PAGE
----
A realtor who invited clients to tour the neighbourhood for bargain properties and enjoy “artisanal treats” felt the backlash within hours.
“I can’t help but hope that your 60-minute bike ride is a total disaster and that everyone who eats your artisanal treats pukes immediately,” said one message. “Stay outta my fucking hood,” said another.
Fearing violence, the realtor cancelled the event.
Welcome to Boyle Heights – or not, depending on how locals view you. — the Guardian
For more from the front lines of urban gentrification, check out past Archinect articles:In tempestuous London, design leads the evolution: Archinect's report from the front lines of the London Design FestivalInvasion: A First-Hand View of Gentrification in San FranciscoLuxury UK student...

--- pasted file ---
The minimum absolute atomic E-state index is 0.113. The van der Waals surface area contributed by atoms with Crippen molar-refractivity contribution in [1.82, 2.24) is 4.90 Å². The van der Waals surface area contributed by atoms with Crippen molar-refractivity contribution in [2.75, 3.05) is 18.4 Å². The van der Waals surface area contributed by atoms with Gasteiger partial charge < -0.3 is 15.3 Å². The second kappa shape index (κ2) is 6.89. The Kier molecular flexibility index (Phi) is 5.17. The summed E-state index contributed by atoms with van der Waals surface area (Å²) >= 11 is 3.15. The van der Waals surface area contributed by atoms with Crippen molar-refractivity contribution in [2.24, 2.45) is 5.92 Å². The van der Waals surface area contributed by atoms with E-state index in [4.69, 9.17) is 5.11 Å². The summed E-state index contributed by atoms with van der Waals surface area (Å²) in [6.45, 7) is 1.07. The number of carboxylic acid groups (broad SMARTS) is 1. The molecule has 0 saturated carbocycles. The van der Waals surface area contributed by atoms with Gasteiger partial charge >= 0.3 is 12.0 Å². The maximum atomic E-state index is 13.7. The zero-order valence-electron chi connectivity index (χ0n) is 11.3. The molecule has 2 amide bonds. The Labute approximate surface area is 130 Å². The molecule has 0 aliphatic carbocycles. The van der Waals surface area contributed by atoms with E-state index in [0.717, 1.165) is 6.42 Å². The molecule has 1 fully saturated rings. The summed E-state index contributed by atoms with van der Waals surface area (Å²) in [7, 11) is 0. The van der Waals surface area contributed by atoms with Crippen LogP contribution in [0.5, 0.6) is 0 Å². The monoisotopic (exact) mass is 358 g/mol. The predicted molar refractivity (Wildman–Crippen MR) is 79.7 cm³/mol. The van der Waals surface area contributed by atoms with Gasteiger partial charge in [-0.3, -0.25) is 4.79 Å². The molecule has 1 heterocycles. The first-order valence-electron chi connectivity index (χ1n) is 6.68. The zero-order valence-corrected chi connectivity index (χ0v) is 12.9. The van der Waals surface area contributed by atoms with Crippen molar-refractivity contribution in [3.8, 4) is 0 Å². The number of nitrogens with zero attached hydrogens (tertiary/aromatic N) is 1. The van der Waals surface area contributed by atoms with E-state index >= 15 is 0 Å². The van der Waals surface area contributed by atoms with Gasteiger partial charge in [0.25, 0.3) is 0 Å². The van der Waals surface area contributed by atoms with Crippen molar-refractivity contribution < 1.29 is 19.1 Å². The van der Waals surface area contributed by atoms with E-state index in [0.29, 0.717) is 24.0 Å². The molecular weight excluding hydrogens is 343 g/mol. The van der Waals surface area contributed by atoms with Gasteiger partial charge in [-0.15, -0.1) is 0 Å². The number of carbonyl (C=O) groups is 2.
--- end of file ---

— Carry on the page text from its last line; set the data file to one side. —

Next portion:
These days, it’s hard to think clearly about the Los Angeles River. Once the lifeline of the city and, before that, the Tongva people, the river was paved in the early 20th century following a series of devastating floods and then – at least according to a well-worn narrative – forgotten by...
The story of Boyle Heights reminds us that urban highway teardowns don't always end in victory. [...]
"What we don't know, however, is the story of the losers, the urban men and women who fought the freeway, unsuccessfully, on the conventional terms of political struggle, who weren't able to pack up and move on, and who channeled expressive cultural traditions to register their grievances against the presence of unwanted infrastructure." — citylab.com
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